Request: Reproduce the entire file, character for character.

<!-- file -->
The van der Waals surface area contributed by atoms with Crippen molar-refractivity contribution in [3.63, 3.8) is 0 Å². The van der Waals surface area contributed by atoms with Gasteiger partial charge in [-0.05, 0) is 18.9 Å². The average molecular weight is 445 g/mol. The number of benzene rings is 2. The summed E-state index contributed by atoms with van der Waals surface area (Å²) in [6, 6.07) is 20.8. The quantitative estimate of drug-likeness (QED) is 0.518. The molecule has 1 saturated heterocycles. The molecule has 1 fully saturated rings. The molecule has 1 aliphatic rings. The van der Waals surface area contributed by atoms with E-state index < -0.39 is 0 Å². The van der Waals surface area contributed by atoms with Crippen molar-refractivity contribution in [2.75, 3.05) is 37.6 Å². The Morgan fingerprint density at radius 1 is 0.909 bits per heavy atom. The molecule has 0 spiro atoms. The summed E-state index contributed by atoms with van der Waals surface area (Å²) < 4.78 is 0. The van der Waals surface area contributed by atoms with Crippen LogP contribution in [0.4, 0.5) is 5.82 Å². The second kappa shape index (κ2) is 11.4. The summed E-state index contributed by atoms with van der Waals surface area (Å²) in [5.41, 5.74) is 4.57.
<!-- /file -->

The van der Waals surface area contributed by atoms with Crippen molar-refractivity contribution in [3.63, 3.8) is 0 Å². The van der Waals surface area contributed by atoms with Gasteiger partial charge in [-0.05, 0) is 18.9 Å². The average molecular weight is 445 g/mol. The number of benzene rings is 2. The summed E-state index contributed by atoms with van der Waals surface area (Å²) in [6, 6.07) is 20.8. The quantitative estimate of drug-likeness (QED) is 0.518. The molecule has 1 saturated heterocycles. The molecule has 1 fully saturated rings. The molecule has 1 aliphatic rings. The van der Waals surface area contributed by atoms with E-state index < -0.39 is 0 Å². The van der Waals surface area contributed by atoms with Crippen molar-refractivity contribution in [2.75, 3.05) is 37.6 Å². The Morgan fingerprint density at radius 1 is 0.909 bits per heavy atom. The molecule has 0 spiro atoms. The summed E-state index contributed by atoms with van der Waals surface area (Å²) < 4.78 is 0. The van der Waals surface area contributed by atoms with Crippen LogP contribution in [0.4, 0.5) is 5.82 Å². The second kappa shape index (κ2) is 11.4. The summed E-state index contributed by atoms with van der Waals surface area (Å²) in [5.41, 5.74) is 4.57.